New tax threatens Kenya's affordable internet service
SCI & TECH
By Paul Wafula | October 16th 2018
The slapping of new taxes on internet promises to topple Kenya from its top position as one of Africa’s most affordable internet locations.
Mobile and internet companies have in the last two weeks been struggling with how to prepare their customers for the new price changes that will make internet usage costlier.
Some operators have been offering a new bundle to soften the blow to their consumers as the inevitable finally sinks in.
The new taxes will affect over 44.1 million subscribers according to the latest data from the Communications Authority of Kenya (CA).
Though there is still a confusion on the effective date, it is only a matter of time before players pass on the 50 per cent excise tax hike to their customers.
A report by Citi says operators may be delaying the implementation of the new telco tax from 10 per cent to 15 per cent due to competitive reasons.
This means that for every Sh100 of airtime bought, the State will now take Sh15 in excise taxes up from the Sh10 taken previously. The biggest dilemma is how to pass this to consumers.
“We see the risk. There may be a delay in price adjustments for competitive reasons, which would negatively affect revenue and earnings, beyond our assumption of one-quarter impact,” the Citi research reads.
“Demand may also be weaker than we assume, should prices be adjusted.” Some players say they are still in a limbo on the effective date and as soon as the Government clarifies the period, then consumers will have a taste of the full impact of the new taxes.
The taxman is also expected to explain how exactly they will tax data and whether the taxation will spread all the way to cover the undersea cable operators all the way to the consumer.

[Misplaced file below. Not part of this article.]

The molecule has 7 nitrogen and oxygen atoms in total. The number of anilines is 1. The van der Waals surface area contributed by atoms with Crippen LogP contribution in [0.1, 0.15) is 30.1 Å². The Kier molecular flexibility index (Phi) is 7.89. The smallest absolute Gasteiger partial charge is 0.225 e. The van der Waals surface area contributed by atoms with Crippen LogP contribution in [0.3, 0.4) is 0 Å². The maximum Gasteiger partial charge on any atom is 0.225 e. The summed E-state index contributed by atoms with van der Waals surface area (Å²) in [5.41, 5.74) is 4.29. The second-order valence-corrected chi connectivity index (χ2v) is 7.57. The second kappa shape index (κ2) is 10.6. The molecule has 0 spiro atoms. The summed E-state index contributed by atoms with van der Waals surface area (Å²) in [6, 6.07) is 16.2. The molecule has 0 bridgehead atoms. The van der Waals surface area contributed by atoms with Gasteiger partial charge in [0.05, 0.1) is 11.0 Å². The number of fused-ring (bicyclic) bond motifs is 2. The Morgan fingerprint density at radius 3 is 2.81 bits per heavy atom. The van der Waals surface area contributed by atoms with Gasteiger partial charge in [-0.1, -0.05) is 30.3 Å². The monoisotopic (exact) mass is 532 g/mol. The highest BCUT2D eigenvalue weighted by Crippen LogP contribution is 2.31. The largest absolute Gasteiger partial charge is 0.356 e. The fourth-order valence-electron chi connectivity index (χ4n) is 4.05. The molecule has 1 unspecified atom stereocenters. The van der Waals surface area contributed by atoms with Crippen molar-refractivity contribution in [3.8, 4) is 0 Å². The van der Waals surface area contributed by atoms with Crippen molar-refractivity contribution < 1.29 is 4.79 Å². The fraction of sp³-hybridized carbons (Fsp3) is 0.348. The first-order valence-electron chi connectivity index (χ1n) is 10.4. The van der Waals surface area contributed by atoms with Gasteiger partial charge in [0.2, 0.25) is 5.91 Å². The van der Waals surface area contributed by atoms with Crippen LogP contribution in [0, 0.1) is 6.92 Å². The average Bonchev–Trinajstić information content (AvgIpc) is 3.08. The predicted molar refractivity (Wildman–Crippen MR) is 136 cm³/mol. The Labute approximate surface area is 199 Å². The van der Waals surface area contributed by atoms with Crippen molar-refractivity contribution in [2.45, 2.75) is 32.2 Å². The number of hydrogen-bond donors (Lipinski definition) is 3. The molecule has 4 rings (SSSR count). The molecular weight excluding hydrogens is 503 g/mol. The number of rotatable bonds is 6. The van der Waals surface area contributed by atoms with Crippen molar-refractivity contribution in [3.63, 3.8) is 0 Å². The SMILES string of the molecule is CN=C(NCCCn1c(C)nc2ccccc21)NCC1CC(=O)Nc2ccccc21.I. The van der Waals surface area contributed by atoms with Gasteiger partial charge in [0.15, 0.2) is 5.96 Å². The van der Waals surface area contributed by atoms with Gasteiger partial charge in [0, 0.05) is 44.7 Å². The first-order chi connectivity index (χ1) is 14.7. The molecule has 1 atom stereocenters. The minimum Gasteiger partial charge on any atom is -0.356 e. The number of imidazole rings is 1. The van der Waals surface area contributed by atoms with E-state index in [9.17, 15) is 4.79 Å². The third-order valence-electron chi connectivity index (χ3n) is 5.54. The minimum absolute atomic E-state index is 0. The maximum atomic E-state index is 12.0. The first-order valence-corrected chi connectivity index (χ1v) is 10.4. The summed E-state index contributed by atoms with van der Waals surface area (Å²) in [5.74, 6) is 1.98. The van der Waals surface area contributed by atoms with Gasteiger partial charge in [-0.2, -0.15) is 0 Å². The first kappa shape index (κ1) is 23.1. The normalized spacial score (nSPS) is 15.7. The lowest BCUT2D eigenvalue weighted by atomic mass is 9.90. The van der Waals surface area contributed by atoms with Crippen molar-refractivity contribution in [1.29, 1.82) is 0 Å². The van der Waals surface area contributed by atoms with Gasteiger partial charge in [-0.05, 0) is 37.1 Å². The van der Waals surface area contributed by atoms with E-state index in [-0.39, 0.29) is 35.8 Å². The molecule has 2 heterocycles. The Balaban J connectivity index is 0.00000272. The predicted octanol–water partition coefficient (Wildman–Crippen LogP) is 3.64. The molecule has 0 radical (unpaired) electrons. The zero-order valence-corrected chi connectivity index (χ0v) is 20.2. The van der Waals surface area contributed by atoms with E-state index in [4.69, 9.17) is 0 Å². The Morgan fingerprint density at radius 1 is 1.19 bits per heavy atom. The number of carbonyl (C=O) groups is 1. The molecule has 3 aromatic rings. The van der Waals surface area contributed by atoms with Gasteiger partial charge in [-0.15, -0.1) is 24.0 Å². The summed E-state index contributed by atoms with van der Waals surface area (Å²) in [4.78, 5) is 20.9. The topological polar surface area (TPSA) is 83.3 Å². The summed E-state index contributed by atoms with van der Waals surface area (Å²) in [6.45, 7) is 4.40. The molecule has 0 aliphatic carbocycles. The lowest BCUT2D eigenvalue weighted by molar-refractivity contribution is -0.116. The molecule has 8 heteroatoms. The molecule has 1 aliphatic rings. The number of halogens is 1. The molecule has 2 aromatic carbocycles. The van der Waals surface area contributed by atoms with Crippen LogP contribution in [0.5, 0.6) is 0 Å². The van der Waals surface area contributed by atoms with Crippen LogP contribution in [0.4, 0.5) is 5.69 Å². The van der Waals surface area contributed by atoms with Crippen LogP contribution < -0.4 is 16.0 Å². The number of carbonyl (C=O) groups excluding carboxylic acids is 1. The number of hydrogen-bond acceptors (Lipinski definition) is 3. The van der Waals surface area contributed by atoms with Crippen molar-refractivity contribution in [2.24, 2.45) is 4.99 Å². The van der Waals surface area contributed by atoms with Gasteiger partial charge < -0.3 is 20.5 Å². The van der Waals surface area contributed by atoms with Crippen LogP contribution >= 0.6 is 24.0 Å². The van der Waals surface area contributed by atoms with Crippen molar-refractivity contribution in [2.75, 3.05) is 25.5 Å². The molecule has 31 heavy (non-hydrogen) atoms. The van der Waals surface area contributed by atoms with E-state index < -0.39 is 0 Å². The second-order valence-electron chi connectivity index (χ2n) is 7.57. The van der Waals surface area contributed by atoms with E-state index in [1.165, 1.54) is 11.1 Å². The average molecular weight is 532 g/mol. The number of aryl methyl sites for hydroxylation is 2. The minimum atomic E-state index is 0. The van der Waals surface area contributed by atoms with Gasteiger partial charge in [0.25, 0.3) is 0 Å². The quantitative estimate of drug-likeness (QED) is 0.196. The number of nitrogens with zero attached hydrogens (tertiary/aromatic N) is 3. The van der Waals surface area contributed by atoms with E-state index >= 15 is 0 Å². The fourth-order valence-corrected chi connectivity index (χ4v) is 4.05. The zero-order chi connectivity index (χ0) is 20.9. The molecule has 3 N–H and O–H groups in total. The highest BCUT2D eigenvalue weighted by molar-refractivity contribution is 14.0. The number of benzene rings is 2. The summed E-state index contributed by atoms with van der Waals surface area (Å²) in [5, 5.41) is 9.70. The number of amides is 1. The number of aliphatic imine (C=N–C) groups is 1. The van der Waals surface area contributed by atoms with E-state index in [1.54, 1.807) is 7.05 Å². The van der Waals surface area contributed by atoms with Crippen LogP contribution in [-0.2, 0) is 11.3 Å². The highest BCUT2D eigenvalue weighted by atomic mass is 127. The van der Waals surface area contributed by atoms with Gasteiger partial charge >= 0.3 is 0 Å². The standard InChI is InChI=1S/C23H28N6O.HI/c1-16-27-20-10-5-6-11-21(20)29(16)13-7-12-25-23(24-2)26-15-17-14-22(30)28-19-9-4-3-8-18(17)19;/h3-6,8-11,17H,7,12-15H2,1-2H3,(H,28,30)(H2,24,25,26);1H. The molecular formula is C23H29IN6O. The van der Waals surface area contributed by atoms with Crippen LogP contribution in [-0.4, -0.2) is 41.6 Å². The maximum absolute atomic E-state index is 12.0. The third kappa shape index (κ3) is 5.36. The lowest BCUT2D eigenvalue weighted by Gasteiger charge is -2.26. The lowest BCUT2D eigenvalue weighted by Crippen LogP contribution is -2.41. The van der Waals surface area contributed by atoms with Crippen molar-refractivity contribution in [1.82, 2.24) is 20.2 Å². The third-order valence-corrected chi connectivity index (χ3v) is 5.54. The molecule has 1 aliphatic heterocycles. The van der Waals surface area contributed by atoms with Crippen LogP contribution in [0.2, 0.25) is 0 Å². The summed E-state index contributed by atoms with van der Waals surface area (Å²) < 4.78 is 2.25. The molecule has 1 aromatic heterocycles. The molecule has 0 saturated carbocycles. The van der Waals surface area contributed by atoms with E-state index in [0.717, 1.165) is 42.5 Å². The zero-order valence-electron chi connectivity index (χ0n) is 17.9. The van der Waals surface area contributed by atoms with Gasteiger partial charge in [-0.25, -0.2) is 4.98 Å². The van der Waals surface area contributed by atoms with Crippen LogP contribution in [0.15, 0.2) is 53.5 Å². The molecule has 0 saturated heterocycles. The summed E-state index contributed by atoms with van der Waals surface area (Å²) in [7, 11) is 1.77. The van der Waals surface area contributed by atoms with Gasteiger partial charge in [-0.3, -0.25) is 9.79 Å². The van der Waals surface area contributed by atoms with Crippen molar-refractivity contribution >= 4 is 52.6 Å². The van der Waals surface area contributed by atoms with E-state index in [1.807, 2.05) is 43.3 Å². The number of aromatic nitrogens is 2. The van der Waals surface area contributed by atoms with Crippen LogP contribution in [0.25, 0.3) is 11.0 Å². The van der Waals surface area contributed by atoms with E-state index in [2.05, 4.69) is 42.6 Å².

“The wording of the (draft) Finance Bill with regards to money transfer services lacks clarity and, in our view, leaves room to enforcement authorities to apply higher rate (than 12 per cent) to some of M-Pesa services, for example, those offered in partnership with banks,” the report notes. The third risk outlined in the report is in regards to the regulatory decisions that remain outstanding.
“Even if the tone from telecom regulator appears to have softened and macro: budget reviews are done every year, further unfavourable decisions cannot be ruled out.” It is not yet clear how much of the taxes the operators will be willing to absorb but if they were to take part of the costs, it would mean they will have to take a dent on their profitability. The biggest operator Safaricom is expected to take a beating on its revenues given that consumers are price sensitive.
In the last financial year, Safaricom made Sh95.64 billion in voice revenue up from Sh93.46 billion in the previous financial year. Mobile data revenue grew from Sh29.3 billion to Sh36.36 billion during the period.
With this, the new taxes will see the Government easily collect Sh5 billion more this year. Kenya is one of the countries with the fastest internet on the continent.
A 2017 report ranked Kenya 23rd out of 108 countries sampled globally. The State of the Internet Connectivity Report ranked Kenya’s internet as the fastest in Africa and one of the most affordable. The report says that the internet is expensive in most African countries and speeds are generally slow. South Korea was ranked as the best country with the highest average connection speed globally at 26.1 megabytes per second (Mbps).